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Structural Chemistry

, Volume 27, Issue 1, pp 249–259 | Cite as

How carbo-benzenes fit molecules in their inner core as do biologic ion carriers?

  • Francesc Turias
  • Jordi Poater
  • Remi ChauvinEmail author
  • Albert PoaterEmail author
Original Research

Abstract

The present computational study complements experimental efforts to describe and characterize carbo-benzene derivatives as paradigms of aromatic carbo-mers. A long-lasting issue has been the possibility of the π-electron crown of the C18 carbo-benzene ring to fit metals or any chemical agents in its core. A systematic screening of candidate inclusion complexes was carried out by density functional theory calculations. Mayer bond order, aromaticity indices, and energy decomposition analyses complete the understanding of the strength of the host–guest interaction. The change in steric and electronic properties induced by the guest agent is investigated by means of steric maps. Substitution of H atoms at the carbo-benzene periphery by electron-withdrawing or electron-donating groups is shown to have a determining influence on the stability of the inclusion complex ions: while electronegative substituents enhance the recognition of cations, electropositive substituents do the same for anions. The results confirm the experimental failure hitherto to evidence a carbo-benzene complex. Nevertheless, the affinity of carbo-benzene for the potassium cation appears promising for the design of planar hydrocarbon analogues of biologic ion carriers.

Keywords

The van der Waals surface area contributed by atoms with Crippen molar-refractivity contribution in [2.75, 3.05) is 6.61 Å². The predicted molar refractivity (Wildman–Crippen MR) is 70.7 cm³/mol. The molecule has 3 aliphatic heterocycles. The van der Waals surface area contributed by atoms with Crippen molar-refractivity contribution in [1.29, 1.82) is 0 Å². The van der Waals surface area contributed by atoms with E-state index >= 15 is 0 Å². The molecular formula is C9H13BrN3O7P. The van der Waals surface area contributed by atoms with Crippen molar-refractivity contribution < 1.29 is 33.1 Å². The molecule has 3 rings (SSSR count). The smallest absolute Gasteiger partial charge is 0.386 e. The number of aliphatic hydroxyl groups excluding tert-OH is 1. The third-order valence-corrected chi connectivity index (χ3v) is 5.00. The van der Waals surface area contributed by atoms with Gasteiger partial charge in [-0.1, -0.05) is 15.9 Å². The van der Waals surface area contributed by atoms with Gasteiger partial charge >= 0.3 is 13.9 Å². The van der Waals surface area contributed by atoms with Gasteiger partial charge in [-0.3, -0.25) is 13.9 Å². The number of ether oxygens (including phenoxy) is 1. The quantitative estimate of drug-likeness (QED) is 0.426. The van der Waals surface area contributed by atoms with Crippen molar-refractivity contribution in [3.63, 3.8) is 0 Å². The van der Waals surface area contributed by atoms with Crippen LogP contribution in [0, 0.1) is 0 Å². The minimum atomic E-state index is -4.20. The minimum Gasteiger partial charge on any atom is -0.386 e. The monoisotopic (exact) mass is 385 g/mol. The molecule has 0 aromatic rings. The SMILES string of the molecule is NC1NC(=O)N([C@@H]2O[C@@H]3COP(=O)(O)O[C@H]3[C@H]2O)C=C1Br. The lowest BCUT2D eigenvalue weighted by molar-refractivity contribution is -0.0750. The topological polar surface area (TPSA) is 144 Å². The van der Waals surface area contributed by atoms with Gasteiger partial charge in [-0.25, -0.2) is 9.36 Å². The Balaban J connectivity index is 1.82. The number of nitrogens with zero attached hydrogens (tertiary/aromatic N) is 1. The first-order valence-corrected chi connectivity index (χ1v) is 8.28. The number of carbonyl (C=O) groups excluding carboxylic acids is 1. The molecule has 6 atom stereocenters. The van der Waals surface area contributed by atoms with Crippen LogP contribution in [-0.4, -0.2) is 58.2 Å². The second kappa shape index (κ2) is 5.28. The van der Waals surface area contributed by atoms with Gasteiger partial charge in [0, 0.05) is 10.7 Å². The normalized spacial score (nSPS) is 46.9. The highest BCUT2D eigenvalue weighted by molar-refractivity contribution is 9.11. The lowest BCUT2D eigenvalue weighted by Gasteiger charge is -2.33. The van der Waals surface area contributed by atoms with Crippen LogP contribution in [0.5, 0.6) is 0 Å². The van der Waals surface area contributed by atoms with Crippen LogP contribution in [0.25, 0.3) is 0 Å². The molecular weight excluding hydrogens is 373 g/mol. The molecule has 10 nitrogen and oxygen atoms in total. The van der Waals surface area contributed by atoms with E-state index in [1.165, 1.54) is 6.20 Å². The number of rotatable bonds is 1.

Carbo-benzene DFT calculations Host–guest interaction Inclusion complex Ion carrier Potassium 

Notes

Acknowledgments

A.P. thanks the Spanish MINECO for a project CTQ2014-59832-JIN and European Commission for a Career Integration Grant (CIG09-GA-2011-293900). J.P. thanks the Netherlands Organization for Scientific Research (NWO) for financial support. The Centre National de la Recherche Scientifique (CNRS) is also acknowledged by R.C. for half a teaching sabbatical in 2014–2015. We thank the referee review that has generated an improved manuscript.

Supplementary material

11224_2015_672_MOESM1_ESM.doc (1.1 mb)
Supplementary material 1 (DOC 1131 kb)

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Copyright information

© Springer Science+Business Media New York 2015

Authors and Affiliations

  1. 1.Institut de Química Computacional i Catàlisi and Departament de QuímicaUniversitat de GironaGironaSpain
  2. 2.Physical Sciences and Engineering Division, Kaust Catalysis CentreKing Abdullah University of Science and TechnologyThuwalSaudi Arabia
  3. 3.Department of Theoretical Chemistry and Amsterdam Centre for Multiscale Modeling (ACMM)VU University AmsterdamAmsterdamThe Netherlands
  4. 4.Laboratoire de Chimie de CoordinationCNRSToulouse Cedex 4France
  5. 5.UPS, INPTUniversité de ToulouseToulouse Cedex 4France

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